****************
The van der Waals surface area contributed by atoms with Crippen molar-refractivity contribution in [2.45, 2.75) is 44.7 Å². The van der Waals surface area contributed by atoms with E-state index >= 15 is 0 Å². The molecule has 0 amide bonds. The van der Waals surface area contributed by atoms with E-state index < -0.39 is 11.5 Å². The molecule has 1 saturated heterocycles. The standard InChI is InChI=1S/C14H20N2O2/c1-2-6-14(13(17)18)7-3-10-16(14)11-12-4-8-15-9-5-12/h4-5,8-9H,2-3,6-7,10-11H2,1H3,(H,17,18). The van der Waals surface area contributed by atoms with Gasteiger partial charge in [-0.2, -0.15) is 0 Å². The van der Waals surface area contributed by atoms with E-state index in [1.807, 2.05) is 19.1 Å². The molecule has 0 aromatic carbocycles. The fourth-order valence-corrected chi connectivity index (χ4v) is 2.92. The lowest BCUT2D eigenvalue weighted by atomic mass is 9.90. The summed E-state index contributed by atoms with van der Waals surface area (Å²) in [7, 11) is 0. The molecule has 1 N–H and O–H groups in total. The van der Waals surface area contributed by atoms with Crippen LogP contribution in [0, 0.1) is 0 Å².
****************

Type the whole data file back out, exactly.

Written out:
The van der Waals surface area contributed by atoms with Crippen molar-refractivity contribution in [2.45, 2.75) is 44.7 Å². The van der Waals surface area contributed by atoms with E-state index >= 15 is 0 Å². The molecule has 0 amide bonds. The van der Waals surface area contributed by atoms with E-state index < -0.39 is 11.5 Å². The molecule has 1 saturated heterocycles. The standard InChI is InChI=1S/C14H20N2O2/c1-2-6-14(13(17)18)7-3-10-16(14)11-12-4-8-15-9-5-12/h4-5,8-9H,2-3,6-7,10-11H2,1H3,(H,17,18). The van der Waals surface area contributed by atoms with Gasteiger partial charge in [-0.2, -0.15) is 0 Å². The van der Waals surface area contributed by atoms with E-state index in [1.807, 2.05) is 19.1 Å². The molecule has 0 aromatic carbocycles. The fourth-order valence-corrected chi connectivity index (χ4v) is 2.92. The lowest BCUT2D eigenvalue weighted by atomic mass is 9.90. The summed E-state index contributed by atoms with van der Waals surface area (Å²) in [7, 11) is 0. The molecule has 1 N–H and O–H groups in total. The van der Waals surface area contributed by atoms with Crippen LogP contribution in [0, 0.1) is 0 Å².